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COMMONWEALTH PENNSYLVANIA v. JAMES M. GILES (03/11/83)

decided: March 11, 1983.

COMMONWEALTH OF PENNSYLVANIA
v.
JAMES M. GILES, APPELLANT



No. 80-3-357, Appeal from the Judgment of Sentence of the Court of Common Pleas, Trial Division, Criminal Section of Philadelphia County, Imposed on Information Nos. 983 and 985, August Session, 1978

COUNSEL

Nino V. Tinari, Philadelphia, for appellant.

Robert B. Lawler, Chief, Appeals Div., Mariana Sorensen, Asst. Dist. Attys., Philadelphia, for appellee.

Roberts, C.j., and Nix, Larsen, Flaherty, McDermott, Hutchinson and Zappala, JJ.

Author: Larsen

[ 500 Pa. Page 415]

OPINION

On August 2, 1978, 62-year-old Willa Mae Hill was brutally stabbed to death and her apartment was ransacked. In connection with these crimes, a jury found appellant James M. Giles guilty of murder of the second degree and robbery. Following the denial of post-verdict motions, appellant was sentenced to concurrent terms of life imprisonment for murder and ten to twenty years imprisonment for robbery. This direct appeal followed.

Appellant first contends that the evidence was insufficient to support his convictions.

The test of sufficiency of the evidence is whether, viewing the evidence in the light most favorable to the Commonwealth and drawing the proper inferences favorable to the Commonwealth, the trier of fact could reasonably have found that all of the elements of the crime had been established beyond a reasonable doubt.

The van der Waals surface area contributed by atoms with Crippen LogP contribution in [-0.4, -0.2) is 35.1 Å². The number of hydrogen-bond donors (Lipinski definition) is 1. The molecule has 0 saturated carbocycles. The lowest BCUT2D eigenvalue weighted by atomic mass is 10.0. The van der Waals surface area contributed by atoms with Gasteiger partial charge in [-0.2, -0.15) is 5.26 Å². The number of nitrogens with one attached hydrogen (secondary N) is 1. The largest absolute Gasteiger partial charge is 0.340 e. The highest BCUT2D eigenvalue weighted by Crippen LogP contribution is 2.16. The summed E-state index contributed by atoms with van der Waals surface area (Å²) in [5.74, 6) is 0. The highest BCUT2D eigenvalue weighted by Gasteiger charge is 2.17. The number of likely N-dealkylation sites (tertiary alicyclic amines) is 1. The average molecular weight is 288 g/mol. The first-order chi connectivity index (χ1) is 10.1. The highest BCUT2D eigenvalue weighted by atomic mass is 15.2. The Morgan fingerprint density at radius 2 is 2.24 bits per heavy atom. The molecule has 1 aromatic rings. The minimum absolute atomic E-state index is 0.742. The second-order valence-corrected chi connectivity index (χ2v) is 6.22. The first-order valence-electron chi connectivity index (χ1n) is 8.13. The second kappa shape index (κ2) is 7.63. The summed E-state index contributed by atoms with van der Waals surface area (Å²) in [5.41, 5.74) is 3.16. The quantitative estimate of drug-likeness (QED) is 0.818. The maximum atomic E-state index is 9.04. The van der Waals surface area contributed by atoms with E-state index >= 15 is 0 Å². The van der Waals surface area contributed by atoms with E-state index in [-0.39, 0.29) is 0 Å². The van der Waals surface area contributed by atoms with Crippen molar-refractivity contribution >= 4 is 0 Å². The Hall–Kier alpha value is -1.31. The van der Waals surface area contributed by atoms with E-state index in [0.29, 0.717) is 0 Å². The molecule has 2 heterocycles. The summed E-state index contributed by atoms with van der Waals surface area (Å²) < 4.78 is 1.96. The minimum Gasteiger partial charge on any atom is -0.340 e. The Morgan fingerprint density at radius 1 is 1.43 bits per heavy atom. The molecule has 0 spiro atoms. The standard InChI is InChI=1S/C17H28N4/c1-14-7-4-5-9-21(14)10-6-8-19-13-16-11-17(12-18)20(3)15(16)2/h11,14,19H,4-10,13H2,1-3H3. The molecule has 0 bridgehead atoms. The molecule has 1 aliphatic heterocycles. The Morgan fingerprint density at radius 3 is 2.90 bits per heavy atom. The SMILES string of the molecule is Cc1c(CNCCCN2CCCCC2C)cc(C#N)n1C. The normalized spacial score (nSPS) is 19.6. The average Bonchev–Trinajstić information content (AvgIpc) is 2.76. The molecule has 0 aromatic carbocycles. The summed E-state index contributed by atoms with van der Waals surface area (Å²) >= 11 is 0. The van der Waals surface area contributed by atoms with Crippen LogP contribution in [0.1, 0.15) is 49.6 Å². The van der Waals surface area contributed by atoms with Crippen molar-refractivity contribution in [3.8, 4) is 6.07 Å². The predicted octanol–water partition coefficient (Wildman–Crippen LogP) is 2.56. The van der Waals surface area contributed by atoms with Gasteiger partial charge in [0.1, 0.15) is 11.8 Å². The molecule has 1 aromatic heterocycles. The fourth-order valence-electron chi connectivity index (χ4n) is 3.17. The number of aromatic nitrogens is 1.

Commonwealth v. Pitts, 486 Pa. 212, 215, 404 A.2d 1305, 1306 (1979).

Viewed in the light most favorable to the Commonwealth, the record in this case reveals the following facts: The decedent, Willa Mae Hill, lived in a second floor apartment above a bar owned by appellant's family. It was her custom to come into the bar each month to pick up her food stamps and Social Security check. On the afternoon of August 2, 1978, the decedent came into the bar, picked up an envelope, and left. Appellant, who lived in the third floor apartment above the bar and who worked in the bar, was in the bar when the decedent came in. Some time thereafter, appellant left the bar.

At about 4:20 p.m., police officer Dominic Bellizzie, responding to a radio call, found appellant lying on the sidewalk outside the apartment building. Appellant was surrounded by a group of spectators; appellant's cheek was bleeding and a broken knife was lying on the ...


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